Italian Coalition Talks Stumble, Raising Risk of Early Elections
(Bloomberg) -- Italy’s long-time rivals, the Five Star Movement and the Democratic Party, blamed each other as talks to form a government risked collapsing and throwing the country back on the road to early elections.
The bitter recriminations traded by the two parties suggest that even if an agreement is reached, Italy’s future government will be hobbled by the constant skirmishes that marred the previous Five Star-League administration. Italian bonds pared gains on the news that talks were struggling after yields earlier touched their lowest level since September 2016.
Italian Bonds Pare Gains as Coalition Talks Falter on Key Jobs
Negotiations, which ran into the early hours on Tuesday morning, stalled on who will hold key cabinet positions. Five Star said it won’t resume negotiations unless the current prime minister, Giuseppe Conte, is formally accepted as the head of the incoming government.
The Democrats countered that the problem is Luigi Di Maio’s “personal ambitions.” He is seeking the posts of deputy premier and interior minister, mirroring the role currently held by League leader Matteo Salvini, according to Democrat officials. Five Star denied Di Maio wants to be interior minister.
The noise has whiplashed markets and casts a shadow over President Sergio Mattarella’s talks with parties which are due to resume Tuesday afternoon.
Mattarella wants a definitive answer on success or failure by the time he meets Five Star and Democratic leaders Wednesday afternoon. He will then decide to appoint a new premier if there is a viable majority in parliament or, failing that, to dissolve parliament, setting up elections that could come as early as November.
A former constitutional court judge, Mattarella has demanded that any proposed coalition must have a solid parliamentary majority and a policy agenda lasting until the end of the current legislature in 2023.
Despite the public recrimination, officials from both parties, who declined to be named, insisted talks were still underway and that the negotiation would be arduous and lengthy.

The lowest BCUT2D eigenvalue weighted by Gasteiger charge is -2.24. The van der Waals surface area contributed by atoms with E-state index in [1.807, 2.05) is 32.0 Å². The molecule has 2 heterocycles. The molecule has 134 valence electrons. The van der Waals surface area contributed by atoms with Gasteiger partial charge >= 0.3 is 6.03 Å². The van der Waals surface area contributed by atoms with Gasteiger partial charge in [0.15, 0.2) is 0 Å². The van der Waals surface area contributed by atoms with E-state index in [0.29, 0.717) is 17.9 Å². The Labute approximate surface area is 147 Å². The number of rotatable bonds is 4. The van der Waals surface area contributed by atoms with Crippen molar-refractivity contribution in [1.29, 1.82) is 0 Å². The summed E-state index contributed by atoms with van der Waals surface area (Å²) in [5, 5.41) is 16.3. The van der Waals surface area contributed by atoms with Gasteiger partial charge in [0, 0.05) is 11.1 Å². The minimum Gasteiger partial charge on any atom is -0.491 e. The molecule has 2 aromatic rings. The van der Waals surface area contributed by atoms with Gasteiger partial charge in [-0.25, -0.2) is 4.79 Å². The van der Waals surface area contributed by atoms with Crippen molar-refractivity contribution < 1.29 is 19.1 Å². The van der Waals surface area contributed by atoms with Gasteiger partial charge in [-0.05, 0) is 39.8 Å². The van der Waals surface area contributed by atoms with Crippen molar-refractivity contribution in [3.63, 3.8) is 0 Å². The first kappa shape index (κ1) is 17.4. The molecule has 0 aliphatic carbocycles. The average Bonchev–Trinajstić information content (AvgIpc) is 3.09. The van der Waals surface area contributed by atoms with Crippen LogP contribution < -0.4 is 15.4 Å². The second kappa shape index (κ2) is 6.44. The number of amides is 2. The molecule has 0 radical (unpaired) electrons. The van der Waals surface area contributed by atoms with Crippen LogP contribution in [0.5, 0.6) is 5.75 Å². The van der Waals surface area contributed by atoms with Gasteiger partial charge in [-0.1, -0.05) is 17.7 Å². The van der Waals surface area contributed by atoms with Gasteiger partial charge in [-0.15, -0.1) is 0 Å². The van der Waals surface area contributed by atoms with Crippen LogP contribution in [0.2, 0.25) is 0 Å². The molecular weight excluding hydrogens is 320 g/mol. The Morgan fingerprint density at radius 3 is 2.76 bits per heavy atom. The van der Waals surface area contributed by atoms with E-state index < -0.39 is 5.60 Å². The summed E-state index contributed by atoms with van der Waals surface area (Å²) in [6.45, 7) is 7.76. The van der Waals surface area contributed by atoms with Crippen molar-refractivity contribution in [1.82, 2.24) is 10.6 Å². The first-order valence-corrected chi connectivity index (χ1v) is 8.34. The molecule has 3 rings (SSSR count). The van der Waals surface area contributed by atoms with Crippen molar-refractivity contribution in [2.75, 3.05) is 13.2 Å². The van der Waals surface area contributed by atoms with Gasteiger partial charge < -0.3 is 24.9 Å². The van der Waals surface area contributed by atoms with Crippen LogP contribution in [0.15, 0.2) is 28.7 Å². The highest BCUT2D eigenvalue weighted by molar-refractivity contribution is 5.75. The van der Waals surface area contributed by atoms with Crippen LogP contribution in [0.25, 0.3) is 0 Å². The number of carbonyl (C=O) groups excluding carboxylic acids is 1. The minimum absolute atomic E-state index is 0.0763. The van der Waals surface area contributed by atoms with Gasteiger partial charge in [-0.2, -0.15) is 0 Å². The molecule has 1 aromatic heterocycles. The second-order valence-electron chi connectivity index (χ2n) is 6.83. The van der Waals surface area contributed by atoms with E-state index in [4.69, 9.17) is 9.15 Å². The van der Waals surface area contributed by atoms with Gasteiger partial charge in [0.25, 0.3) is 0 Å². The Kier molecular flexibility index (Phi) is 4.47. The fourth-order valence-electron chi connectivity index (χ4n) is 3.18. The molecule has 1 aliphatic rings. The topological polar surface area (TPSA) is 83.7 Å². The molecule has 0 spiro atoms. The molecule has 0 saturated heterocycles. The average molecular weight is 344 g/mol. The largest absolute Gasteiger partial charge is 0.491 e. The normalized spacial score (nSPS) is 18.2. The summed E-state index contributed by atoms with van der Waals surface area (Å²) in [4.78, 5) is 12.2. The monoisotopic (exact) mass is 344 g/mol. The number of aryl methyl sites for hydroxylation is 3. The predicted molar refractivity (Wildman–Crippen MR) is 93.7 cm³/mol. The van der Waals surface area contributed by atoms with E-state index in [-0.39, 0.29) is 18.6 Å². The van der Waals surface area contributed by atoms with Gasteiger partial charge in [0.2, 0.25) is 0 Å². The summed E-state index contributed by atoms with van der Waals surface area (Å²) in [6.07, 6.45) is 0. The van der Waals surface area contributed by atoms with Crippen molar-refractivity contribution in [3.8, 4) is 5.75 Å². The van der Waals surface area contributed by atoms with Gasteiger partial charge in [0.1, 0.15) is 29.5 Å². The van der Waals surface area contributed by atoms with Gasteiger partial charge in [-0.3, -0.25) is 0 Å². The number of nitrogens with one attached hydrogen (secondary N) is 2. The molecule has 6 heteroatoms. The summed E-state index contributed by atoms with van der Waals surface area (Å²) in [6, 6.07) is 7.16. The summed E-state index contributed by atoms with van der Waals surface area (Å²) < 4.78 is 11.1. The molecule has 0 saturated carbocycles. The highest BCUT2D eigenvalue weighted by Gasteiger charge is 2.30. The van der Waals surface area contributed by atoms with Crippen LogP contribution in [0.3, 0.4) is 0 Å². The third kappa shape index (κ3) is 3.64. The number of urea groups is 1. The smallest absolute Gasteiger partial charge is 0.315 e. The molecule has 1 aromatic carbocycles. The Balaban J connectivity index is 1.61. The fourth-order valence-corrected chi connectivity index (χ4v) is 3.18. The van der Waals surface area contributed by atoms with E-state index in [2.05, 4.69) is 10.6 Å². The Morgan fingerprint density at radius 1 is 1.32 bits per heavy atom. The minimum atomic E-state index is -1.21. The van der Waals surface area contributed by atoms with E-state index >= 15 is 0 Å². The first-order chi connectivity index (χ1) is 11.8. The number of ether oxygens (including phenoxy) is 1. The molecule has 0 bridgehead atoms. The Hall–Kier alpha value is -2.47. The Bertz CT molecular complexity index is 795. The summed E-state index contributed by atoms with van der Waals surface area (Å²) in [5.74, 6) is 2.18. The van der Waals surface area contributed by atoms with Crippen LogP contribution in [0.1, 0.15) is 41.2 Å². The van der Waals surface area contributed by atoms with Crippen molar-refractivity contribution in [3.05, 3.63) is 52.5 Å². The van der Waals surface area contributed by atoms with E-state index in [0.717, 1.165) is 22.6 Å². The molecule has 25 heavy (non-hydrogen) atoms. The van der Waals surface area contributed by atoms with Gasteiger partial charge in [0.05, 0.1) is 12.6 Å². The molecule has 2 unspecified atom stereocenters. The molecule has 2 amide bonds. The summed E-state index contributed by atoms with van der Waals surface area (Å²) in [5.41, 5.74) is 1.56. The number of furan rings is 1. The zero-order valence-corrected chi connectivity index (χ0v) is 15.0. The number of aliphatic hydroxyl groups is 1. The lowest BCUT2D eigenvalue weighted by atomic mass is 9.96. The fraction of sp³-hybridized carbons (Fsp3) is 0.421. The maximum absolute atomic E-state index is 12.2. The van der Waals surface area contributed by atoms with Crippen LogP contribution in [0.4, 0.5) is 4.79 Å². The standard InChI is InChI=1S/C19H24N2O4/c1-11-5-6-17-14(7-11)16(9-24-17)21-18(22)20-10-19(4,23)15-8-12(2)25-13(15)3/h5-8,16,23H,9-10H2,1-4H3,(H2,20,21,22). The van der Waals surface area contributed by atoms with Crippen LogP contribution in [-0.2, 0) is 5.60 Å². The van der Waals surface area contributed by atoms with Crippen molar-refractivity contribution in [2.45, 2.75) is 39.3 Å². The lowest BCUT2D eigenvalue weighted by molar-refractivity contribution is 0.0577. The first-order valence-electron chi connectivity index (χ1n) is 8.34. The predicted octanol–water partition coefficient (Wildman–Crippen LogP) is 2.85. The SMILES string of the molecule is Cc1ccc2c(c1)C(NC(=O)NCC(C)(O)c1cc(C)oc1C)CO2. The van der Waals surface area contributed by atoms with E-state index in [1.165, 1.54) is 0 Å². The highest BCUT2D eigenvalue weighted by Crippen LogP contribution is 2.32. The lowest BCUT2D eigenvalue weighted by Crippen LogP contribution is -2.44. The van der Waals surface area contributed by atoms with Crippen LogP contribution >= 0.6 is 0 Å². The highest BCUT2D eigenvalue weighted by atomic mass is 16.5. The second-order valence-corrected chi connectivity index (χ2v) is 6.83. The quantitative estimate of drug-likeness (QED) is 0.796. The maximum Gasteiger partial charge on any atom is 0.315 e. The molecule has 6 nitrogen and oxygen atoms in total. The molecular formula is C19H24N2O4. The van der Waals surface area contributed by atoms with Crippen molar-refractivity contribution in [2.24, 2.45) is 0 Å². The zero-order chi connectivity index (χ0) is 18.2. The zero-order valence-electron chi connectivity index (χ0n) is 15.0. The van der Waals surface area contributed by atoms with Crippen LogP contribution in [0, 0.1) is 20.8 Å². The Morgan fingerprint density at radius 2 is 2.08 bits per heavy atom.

Initial progress in talks had fueled optimism that the two groups could reach a deal that would avert early general elections. But after a meeting between the unlikely partners dragged into the early hours Tuesday, Five Star said in a morning statement that the encounter “arrived at nothing.”
Talks were supposed to restart at 11 a.m. in Rome but have now been put on hold. The Democrats’ leadership will meet Tuesday at 4 p.m. in Rome to chart the way forward.
In an apparently coordinated campaign, a host of PD lawmakers spoke out against Di Maio’s ambitions, insisting the PD was putting policies first, not jobs.
“Let’s all take a step back,” Andrea Marcucci, who heads PD senators, posted in a tweet. “Di Maio shouldn’t take such a heavy responsibility. His personal ambitions risk bringing about the collapse of an accord to give the country a new government.”
In contrast, Five Star lawmakers were silent. A Five Star official denied that Di Maio was seeking the interior ministry job, but did not comment on the post of deputy premier.
Benefiting the most from the collapse of negotiations would be Salvini. He triggered the government crisis banking on swift elections that would see him as the clear winner, but the unexpected rapprochement of the Five Star and the Democrats stopped his plans and hurt his ratings.
A Tecne poll published by TGCom showed the League at 31.3%, from about 38% earlier in the month. Five Star would currently get 20.8%, up from 17.5%, and the Democrats 24.6%, compared with 22.4%. Still, autumn elections would see Salvini as the favorite and he is already firing up his base, saying the two parties are looking to form a new government just to avoid facing fresh elections.
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